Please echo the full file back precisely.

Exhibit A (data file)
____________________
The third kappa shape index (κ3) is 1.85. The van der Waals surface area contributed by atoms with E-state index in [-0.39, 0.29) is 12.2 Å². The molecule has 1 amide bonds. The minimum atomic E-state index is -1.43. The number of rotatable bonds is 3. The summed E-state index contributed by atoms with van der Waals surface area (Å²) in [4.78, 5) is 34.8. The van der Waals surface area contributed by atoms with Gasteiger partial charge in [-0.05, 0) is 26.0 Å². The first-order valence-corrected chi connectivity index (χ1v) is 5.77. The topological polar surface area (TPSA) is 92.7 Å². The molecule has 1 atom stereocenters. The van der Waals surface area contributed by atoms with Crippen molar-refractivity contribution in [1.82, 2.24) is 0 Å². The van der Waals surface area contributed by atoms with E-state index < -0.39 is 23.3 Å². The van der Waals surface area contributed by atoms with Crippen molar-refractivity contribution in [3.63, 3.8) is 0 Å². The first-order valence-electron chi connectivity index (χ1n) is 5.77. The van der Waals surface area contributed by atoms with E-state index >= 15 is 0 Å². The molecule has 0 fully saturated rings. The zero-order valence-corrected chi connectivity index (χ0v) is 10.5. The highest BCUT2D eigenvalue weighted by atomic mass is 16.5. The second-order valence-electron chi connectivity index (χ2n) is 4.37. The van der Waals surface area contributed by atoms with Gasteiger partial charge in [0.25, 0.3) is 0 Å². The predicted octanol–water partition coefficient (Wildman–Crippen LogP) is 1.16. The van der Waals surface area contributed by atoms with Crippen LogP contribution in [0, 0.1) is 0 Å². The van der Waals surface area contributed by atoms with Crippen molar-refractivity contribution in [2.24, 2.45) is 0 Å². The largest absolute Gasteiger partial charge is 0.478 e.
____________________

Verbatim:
The third kappa shape index (κ3) is 1.85. The van der Waals surface area contributed by atoms with E-state index in [-0.39, 0.29) is 12.2 Å². The molecule has 1 amide bonds. The minimum atomic E-state index is -1.43. The number of rotatable bonds is 3. The summed E-state index contributed by atoms with van der Waals surface area (Å²) in [4.78, 5) is 34.8. The van der Waals surface area contributed by atoms with Gasteiger partial charge in [-0.05, 0) is 26.0 Å². The first-order valence-corrected chi connectivity index (χ1v) is 5.77. The topological polar surface area (TPSA) is 92.7 Å². The molecule has 1 atom stereocenters. The van der Waals surface area contributed by atoms with Crippen molar-refractivity contribution in [1.82, 2.24) is 0 Å². The van der Waals surface area contributed by atoms with E-state index < -0.39 is 23.3 Å². The van der Waals surface area contributed by atoms with Crippen molar-refractivity contribution in [3.63, 3.8) is 0 Å². The first-order valence-electron chi connectivity index (χ1n) is 5.77. The van der Waals surface area contributed by atoms with E-state index >= 15 is 0 Å². The molecule has 0 fully saturated rings. The zero-order valence-corrected chi connectivity index (χ0v) is 10.5. The highest BCUT2D eigenvalue weighted by atomic mass is 16.5. The second-order valence-electron chi connectivity index (χ2n) is 4.37. The van der Waals surface area contributed by atoms with Gasteiger partial charge in [0.25, 0.3) is 0 Å². The predicted octanol–water partition coefficient (Wildman–Crippen LogP) is 1.16. The van der Waals surface area contributed by atoms with Crippen LogP contribution in [0, 0.1) is 0 Å². The van der Waals surface area contributed by atoms with Crippen molar-refractivity contribution in [2.24, 2.45) is 0 Å². The largest absolute Gasteiger partial charge is 0.478 e.